Oregon Adopts New Heat and Wildfire Smoke Rules


Oregon OSHA recently published two new rules to protect workers from the effects of excessive exposure to heat and wildfire smoke. Both will require certain preparatory actions from employers.

In this article, we’ll summarize the new Oregon OSHA requirements and alert Oregon businesses of the importance of developing a strategy for compliance with the regulations. Noncompliance can expose employees to unnecessary danger and result in fines and/or adverse legal actions.

Oregon OSHA new heat exposure rule. Illustration.

Components of the new Oregon OSHA rule for heat exposure

The heat rule became effective June 15, 2022. It applies to both indoor and outdoor workplaces and activates when the heat index reaches 80 degrees Fahrenheit or above.

Components of the new rule include the following:

  • Shaded areas must be readily available to outdoor workers exposed to heat
  • Drinking water must be readily available to workers, they must be given the opportunity to drink the water, and it must be free to workers
  • Employees must be gradually given time to adjust to the heat
  • Employers must develop a heat illness protection plan and provide training about the plan to employees and their supervisors
  • When the heat index is 90 degrees Fahrenheit or above a suitable rest/break schedule must be implemented (with employees still on the clock)

NOTE: The heat rule is effective when the heat index reaches the stated levels whether wildfire smoke is present or not.

The wildfire smoke rule became effective July 1, 2022 and applies to work situations where employees are or will be exposed to ambient air concentration for fine particulate matter (PM2.5) at certain Air Quality Index (AQI) values.

Components of the new rule include the following:

  1. When AQI values reach 101 for PM2.5, all exposed employees must be provided with a NIOSH-approved filtering facepiece respirator, but use of the device is voluntary.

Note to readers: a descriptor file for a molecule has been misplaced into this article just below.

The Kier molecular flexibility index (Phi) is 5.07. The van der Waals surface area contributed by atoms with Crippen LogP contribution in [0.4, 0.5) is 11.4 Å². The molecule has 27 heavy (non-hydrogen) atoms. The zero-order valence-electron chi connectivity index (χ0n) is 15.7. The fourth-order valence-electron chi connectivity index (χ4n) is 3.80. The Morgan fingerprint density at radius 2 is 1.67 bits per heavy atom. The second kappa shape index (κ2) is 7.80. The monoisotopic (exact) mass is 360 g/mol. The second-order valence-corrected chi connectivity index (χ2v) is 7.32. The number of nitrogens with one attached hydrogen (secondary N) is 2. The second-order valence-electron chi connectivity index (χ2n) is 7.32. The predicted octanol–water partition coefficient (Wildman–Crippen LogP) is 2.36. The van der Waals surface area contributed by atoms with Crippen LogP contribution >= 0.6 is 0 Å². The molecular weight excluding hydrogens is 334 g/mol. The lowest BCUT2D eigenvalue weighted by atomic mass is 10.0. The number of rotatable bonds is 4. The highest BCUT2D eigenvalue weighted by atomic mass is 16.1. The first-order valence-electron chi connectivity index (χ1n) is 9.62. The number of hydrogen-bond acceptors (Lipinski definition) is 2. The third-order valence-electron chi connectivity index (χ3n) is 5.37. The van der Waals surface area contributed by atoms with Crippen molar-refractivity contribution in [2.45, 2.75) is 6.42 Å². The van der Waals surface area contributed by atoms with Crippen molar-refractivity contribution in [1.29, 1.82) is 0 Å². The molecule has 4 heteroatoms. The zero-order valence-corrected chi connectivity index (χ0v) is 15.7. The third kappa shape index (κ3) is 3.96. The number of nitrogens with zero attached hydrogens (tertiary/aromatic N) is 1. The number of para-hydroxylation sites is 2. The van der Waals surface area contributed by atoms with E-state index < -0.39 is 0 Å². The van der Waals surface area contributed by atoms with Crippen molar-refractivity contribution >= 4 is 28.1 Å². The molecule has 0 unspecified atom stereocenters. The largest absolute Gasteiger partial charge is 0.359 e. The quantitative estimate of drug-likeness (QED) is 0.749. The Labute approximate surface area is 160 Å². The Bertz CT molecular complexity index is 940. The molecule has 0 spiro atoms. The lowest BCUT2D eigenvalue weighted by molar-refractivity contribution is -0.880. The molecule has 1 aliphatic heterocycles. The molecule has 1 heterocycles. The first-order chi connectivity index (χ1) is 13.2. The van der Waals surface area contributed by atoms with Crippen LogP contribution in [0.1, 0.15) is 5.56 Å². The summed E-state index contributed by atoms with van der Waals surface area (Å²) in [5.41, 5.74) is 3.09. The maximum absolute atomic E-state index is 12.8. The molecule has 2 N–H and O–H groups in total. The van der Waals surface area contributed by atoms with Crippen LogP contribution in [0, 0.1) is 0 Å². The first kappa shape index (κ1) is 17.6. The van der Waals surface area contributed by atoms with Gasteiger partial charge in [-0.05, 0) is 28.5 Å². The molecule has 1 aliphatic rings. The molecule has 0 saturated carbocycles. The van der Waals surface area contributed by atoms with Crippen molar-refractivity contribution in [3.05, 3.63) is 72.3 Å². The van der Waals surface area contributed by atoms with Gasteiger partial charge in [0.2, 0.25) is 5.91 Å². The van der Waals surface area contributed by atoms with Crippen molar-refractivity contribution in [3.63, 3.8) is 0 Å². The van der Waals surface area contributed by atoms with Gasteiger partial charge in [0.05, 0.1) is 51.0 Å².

2. AQI values of 101 or greater will trigger additional requirements including air monitoring, employee training, two-way communications, and use of exposure controls.
  3. At AQI values of 251 or above, employees must wear NIOSH-approved filtering facepiece respirators and implement and follow certain rules with regard to the Wildfire Smoke Respiratory Protection Program. Note this respiratory protection program differs from the general OSHA Respiratory Protection Program standard.
  4. At AQI value of 501 or above the standard requires employees wear appropriate NIOSH-approved respirators that protects wearers from PM2.5, along with development and implementation of a written respiratory protection program.

NOTE: Compliance with the wildfire smoke rule can be a bit complicated. Certain exceptions are made and training/monitoring is required. Employers unsure about how to adhere to this new rule can contact FACS at (866) 643-0237 for help with compliance and training.

What should employers do to prepare for compliance with the new Oregon OSHA rules?

One of the most important components of the new Oregon OSHA rules is that they apply to all Oregon employers, both public and private, and without regard to the number of employees. Every Oregon business should be keen to understand the new rules and to be prepared to respond when wildfires occur and environmental conditions reach the stated levels.

Special concerns include how to monitor heat and air quality levels, how to develop and implement a complete respiratory protection program, how to fit test respirators, how to create the required training components, and how to develop an employee protection strategy for heat and smoke that takes the new rules into consideration.

FACS recommends the creation of a comprehensive wildfire response and recovery plan to help both the business and the workers protect themselves against the often harsh conditions experienced when heat and smoke are excessive.

A deeper look at the intricacies of the new Oregon OSHA rules is beyond the scope of this article, but FACS experts are available to help guide employers through the process. For more information call (888) 711-9998.

Whatever you do, don’t wait until conditions require compliance. Getting ready now is the most prudent step you can take for both your employees and your business.